Which World Do You Love: A Reflection on Parenting and Technology

Detail of “The Rest of Faun,” Davide Edoardo Cassano, 2023 Graphite on paper, 42 x 29.7 centimetres

One night in the car, I overheard my kids arguing in the backseat over the strengths of oak trees versus cherry trees. At first, I was intrigued by their knowledge and passion for the topic . . .until I realized they were talking about video games.

How did this happen? How had the accidental educational video games during Covid’s initial sheltering-in-place days morph into such regular and constant screen time?

As our kids entered the world of video games, my partner and I worked hard to avoid the most violent ones. I still watched as they fell in love with these other worlds. It wasn’t long before they’d rather be swept into the world of screens than be with company around the dinner table.

As a society, we are pouring trillions of dollars into the technology machine creating worlds more addicting than the real one. We see it everywhere. Phones out all the time sucking us in. I know that I am also culpable.

As I witnessed my kids build worlds in Minecraft, I was surprised by a different grief. They were learning about the strengths of oak, birch, cherry, and maple. They were learning about the elements of stone, lava, and bedrock. They laughed as they named their beloved pigs and built houses for chickens.

I also watched in astonishment as they would open pixelated craft boxes and mix stone with cobblestone and sticks to make an ax. Or craft leather into leather boots. Or string and sticks into a bow and arrows. Or combine eggs, milk, sugar, and wheat to make a cake.

I couldn’t shake the dissonance and sadness I felt in my body. I wanted them to know oak trees by the feel of their bark. I wanted them to know what pigs smelled like. I yearned for them to pick up a carving knife and stick, and make that bow with their own two hands. I wanted them to know the tools of crafting by holding knitting needles or spatulas in their hand. I wanted them to smell that cake and know the feel of the boots on their feet. I wanted their brains and their joy consumed by the very real and tactile world that surrounded them.

What will it mean in the climate struggle if we keep our eyes more attuned to these technological worlds than the one that is slipping away before our very eyes?

For this and many other reasons, my partner and I decided it was time for a digital detox. Two weeks. No screens. No video games. No television. It would be enough time to reset our dopamine levels. That detox went for us grownups too. When we weren’t working, we were off screens. We would stop being more accessible to work or social media than to the children in the room.

It did require of us more willingness to be available for our kids. We crafted together and played board games. We read out loud to them and went on family adventures.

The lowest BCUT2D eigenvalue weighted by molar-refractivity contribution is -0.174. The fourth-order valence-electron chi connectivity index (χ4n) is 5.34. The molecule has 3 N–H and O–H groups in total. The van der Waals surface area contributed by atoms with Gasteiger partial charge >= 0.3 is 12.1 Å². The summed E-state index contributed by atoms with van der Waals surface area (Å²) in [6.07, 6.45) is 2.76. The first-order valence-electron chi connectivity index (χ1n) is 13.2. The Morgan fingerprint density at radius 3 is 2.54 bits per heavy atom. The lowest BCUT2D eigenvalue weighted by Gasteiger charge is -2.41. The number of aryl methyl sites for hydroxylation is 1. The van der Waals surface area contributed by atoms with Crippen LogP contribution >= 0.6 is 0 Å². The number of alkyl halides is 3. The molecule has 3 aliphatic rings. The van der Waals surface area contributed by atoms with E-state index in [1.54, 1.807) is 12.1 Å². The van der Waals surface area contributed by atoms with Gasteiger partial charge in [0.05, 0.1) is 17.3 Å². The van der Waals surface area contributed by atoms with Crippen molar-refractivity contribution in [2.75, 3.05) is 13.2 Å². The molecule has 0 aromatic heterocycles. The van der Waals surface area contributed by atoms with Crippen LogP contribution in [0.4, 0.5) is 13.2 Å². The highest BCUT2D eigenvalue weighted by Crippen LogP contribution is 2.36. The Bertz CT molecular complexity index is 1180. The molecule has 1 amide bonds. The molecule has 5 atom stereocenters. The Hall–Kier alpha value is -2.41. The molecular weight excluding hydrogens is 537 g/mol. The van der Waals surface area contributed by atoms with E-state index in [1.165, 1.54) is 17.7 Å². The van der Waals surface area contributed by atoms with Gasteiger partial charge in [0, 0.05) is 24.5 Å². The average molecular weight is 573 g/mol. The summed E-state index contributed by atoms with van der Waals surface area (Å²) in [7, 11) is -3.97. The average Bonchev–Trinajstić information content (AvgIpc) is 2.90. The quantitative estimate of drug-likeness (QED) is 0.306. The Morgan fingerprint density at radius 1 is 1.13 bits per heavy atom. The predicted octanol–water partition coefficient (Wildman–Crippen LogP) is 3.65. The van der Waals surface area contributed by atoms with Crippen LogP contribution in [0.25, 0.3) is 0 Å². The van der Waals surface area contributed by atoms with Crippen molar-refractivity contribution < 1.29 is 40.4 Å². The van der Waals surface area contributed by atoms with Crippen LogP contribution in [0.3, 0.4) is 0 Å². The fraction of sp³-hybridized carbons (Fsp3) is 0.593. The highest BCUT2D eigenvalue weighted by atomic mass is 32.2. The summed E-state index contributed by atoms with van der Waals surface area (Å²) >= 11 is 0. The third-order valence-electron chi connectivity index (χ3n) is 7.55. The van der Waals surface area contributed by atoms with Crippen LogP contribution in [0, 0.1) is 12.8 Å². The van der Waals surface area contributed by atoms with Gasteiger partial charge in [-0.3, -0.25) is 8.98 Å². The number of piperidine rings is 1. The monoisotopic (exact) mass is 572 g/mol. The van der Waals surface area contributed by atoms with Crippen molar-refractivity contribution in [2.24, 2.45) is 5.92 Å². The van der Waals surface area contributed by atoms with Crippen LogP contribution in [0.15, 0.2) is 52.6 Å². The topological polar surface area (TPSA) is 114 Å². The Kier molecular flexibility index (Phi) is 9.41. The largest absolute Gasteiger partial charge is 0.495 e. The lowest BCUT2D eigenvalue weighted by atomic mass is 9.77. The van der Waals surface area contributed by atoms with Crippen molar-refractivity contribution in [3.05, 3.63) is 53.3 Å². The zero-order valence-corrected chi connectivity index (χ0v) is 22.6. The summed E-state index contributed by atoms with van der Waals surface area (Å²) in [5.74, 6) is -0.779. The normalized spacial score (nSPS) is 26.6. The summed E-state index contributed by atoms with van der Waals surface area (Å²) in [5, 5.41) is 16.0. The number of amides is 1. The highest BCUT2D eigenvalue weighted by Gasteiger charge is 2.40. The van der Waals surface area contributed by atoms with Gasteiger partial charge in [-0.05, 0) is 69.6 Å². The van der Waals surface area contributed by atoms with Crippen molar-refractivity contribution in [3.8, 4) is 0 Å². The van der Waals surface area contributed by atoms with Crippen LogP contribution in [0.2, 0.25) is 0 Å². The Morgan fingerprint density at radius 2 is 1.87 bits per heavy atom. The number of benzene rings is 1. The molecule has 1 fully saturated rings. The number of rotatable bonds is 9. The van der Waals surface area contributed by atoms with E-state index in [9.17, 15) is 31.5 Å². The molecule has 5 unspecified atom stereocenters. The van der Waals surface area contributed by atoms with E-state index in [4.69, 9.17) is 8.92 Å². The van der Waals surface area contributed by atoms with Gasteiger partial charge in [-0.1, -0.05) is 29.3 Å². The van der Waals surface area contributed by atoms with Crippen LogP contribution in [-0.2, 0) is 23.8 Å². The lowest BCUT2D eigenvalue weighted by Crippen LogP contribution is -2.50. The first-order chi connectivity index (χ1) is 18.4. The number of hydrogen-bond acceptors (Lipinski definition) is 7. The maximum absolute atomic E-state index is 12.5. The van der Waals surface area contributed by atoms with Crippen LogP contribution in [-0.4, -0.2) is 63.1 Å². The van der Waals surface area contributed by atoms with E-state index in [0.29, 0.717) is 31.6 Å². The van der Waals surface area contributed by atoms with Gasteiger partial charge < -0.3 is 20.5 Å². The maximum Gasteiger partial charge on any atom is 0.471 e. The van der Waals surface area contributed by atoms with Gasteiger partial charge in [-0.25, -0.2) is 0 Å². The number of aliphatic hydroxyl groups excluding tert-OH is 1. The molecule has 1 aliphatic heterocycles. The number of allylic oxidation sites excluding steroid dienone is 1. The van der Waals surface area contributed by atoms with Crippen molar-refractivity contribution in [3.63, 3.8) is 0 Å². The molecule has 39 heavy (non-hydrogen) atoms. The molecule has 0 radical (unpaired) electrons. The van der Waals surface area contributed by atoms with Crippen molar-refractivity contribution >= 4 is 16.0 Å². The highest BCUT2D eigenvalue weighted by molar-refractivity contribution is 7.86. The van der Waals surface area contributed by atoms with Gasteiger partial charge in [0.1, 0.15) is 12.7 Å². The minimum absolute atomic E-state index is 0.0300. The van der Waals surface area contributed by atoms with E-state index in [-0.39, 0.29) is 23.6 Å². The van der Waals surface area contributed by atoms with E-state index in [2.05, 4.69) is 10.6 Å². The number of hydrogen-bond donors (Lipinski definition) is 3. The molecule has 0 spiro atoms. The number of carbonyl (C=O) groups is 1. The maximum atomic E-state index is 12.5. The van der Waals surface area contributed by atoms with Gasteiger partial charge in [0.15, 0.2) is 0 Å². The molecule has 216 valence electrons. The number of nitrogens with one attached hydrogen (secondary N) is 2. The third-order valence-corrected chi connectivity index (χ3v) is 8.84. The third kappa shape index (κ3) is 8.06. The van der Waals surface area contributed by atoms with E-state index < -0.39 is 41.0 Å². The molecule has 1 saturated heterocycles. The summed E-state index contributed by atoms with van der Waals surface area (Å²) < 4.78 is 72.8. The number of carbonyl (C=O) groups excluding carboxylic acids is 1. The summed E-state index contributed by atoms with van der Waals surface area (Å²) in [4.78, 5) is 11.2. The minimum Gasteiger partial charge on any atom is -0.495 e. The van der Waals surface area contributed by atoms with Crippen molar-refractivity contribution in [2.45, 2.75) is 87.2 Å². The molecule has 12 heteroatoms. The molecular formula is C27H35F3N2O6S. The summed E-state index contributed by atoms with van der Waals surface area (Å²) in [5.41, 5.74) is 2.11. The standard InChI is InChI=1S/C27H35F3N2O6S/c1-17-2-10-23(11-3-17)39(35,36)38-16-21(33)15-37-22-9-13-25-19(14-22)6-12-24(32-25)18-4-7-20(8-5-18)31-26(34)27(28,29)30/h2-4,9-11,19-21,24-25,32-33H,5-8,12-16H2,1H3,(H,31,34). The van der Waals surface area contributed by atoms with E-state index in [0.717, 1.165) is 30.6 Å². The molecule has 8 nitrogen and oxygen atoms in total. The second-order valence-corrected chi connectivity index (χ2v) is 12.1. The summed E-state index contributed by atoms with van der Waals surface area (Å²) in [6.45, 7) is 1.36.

I was so nervous when we broke the news to the kids that we were all going to do this. I knew they would be sad. They certainly were disappointed, but they rolled with it. It turned out to be more incredible than we could have imagined. It was such a dramatic shift in our kids that we extended it for another two weeks. Then, at last, we said they could have one hour each on Saturday morning for screens. That was it. Otherwise, screens could be used for researching or for the occasional family movie night.

The summer of the digital detox, Cedar, who is seven years old, read over 100 books. Isaac, 10, took up baking and leaving the kitchen constantly a mess, but our bellies delighting in his newfound talent. Cedar’s anxiety decreased. They both stopped fighting as much.

We asked the kids how they felt and what they learned after the two weeks?

Isaac said, “We found out what we can do when we aren’t on the screen. I liked getting outside more and spending time with family. It works. Other families should try this.”

Cedar chimed in, “Now I feel like I would rather go to the pond and check on those toad eggs than play video games . . . kind of.”

I am grateful to learn that it is never too late. You can get hooked on screens and realize it’s too much and make a shift.

The world we live in is breathtakingly delicious. Along with my kids, I want to fall head over heels for all that I can smell and touch and see and taste and hear. I don’t want another world besides this one.

Lydia Wylie-Kellermann is an editor at Geez. She lives on Lenape land in Bangor, Pennsylvania. She is the author of the forthcoming book This Sweet Earth: Walking with our Children in the Age of Climate Collapse (Broadleaf, July 2024).

Issue 72

This article first appeared in Geez magazine Issue 72, Spring 2024, God in the Machine.

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